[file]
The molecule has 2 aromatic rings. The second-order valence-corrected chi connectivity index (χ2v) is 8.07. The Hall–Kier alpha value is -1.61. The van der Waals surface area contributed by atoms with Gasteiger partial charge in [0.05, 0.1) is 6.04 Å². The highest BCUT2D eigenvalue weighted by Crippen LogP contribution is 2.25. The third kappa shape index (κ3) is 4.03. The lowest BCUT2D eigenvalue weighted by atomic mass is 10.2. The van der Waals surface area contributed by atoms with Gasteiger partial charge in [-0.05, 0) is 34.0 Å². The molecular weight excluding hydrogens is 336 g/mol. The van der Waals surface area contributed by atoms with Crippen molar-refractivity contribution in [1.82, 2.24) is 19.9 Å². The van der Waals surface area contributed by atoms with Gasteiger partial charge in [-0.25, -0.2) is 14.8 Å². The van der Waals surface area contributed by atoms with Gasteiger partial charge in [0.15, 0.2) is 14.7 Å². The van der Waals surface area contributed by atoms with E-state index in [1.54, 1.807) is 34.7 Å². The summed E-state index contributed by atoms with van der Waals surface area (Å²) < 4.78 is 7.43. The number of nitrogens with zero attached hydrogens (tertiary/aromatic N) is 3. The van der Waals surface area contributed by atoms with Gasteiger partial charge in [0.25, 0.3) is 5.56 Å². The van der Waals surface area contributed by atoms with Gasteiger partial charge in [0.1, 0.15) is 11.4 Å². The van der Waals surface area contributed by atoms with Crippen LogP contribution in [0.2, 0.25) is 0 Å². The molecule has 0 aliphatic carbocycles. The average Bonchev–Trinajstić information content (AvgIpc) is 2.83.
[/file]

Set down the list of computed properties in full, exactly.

The molecule has 2 aromatic rings. The second-order valence-corrected chi connectivity index (χ2v) is 8.07. The Hall–Kier alpha value is -1.61. The van der Waals surface area contributed by atoms with Gasteiger partial charge in [0.05, 0.1) is 6.04 Å². The highest BCUT2D eigenvalue weighted by Crippen LogP contribution is 2.25. The third kappa shape index (κ3) is 4.03. The lowest BCUT2D eigenvalue weighted by atomic mass is 10.2. The van der Waals surface area contributed by atoms with Gasteiger partial charge in [-0.05, 0) is 34.0 Å². The molecular weight excluding hydrogens is 336 g/mol. The van der Waals surface area contributed by atoms with Crippen molar-refractivity contribution in [1.82, 2.24) is 19.9 Å². The van der Waals surface area contributed by atoms with Gasteiger partial charge in [-0.25, -0.2) is 14.8 Å². The van der Waals surface area contributed by atoms with Gasteiger partial charge in [0.15, 0.2) is 14.7 Å². The van der Waals surface area contributed by atoms with E-state index in [1.54, 1.807) is 34.7 Å². The summed E-state index contributed by atoms with van der Waals surface area (Å²) < 4.78 is 7.43. The number of nitrogens with zero attached hydrogens (tertiary/aromatic N) is 3. The van der Waals surface area contributed by atoms with Gasteiger partial charge in [0.25, 0.3) is 5.56 Å². The van der Waals surface area contributed by atoms with Gasteiger partial charge in [0.1, 0.15) is 11.4 Å². The van der Waals surface area contributed by atoms with Crippen LogP contribution in [0.2, 0.25) is 0 Å². The molecule has 0 aliphatic carbocycles. The average Bonchev–Trinajstić information content (AvgIpc) is 2.83.